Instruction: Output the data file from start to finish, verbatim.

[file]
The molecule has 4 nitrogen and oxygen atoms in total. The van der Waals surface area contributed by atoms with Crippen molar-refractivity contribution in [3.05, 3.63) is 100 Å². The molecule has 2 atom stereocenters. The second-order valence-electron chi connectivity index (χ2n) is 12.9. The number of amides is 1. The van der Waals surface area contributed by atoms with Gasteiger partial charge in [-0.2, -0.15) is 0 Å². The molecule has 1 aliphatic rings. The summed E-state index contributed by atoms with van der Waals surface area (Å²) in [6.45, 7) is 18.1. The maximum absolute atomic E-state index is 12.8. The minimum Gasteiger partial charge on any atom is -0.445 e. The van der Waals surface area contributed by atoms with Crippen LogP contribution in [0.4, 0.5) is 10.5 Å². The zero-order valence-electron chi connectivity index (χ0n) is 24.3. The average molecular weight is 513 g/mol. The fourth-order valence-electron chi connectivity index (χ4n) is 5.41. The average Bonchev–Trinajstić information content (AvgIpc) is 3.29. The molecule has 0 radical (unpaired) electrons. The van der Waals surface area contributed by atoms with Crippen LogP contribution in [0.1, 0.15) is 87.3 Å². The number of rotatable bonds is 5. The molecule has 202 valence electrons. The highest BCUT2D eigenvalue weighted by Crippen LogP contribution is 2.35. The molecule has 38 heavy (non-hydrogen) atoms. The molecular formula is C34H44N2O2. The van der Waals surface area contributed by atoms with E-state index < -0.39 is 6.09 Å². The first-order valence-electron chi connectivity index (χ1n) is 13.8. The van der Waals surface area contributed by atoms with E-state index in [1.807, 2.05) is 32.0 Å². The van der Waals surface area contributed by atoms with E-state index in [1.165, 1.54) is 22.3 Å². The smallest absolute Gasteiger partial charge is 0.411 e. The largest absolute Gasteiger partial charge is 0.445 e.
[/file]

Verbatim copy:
The molecule has 4 nitrogen and oxygen atoms in total. The van der Waals surface area contributed by atoms with Crippen molar-refractivity contribution in [3.05, 3.63) is 100 Å². The molecule has 2 atom stereocenters. The second-order valence-electron chi connectivity index (χ2n) is 12.9. The number of amides is 1. The van der Waals surface area contributed by atoms with Gasteiger partial charge in [-0.2, -0.15) is 0 Å². The molecule has 1 aliphatic rings. The summed E-state index contributed by atoms with van der Waals surface area (Å²) in [6.45, 7) is 18.1. The maximum absolute atomic E-state index is 12.8. The minimum Gasteiger partial charge on any atom is -0.445 e. The van der Waals surface area contributed by atoms with Crippen LogP contribution in [0.4, 0.5) is 10.5 Å². The zero-order valence-electron chi connectivity index (χ0n) is 24.3. The average molecular weight is 513 g/mol. The fourth-order valence-electron chi connectivity index (χ4n) is 5.41. The average Bonchev–Trinajstić information content (AvgIpc) is 3.29. The molecule has 0 radical (unpaired) electrons. The van der Waals surface area contributed by atoms with Crippen LogP contribution in [0.1, 0.15) is 87.3 Å². The number of rotatable bonds is 5. The molecule has 202 valence electrons. The highest BCUT2D eigenvalue weighted by Crippen LogP contribution is 2.35. The molecule has 38 heavy (non-hydrogen) atoms. The molecular formula is C34H44N2O2. The van der Waals surface area contributed by atoms with E-state index < -0.39 is 6.09 Å². The first-order valence-electron chi connectivity index (χ1n) is 13.8. The van der Waals surface area contributed by atoms with E-state index in [1.807, 2.05) is 32.0 Å². The van der Waals surface area contributed by atoms with E-state index in [1.165, 1.54) is 22.3 Å². The smallest absolute Gasteiger partial charge is 0.411 e. The largest absolute Gasteiger partial charge is 0.445 e.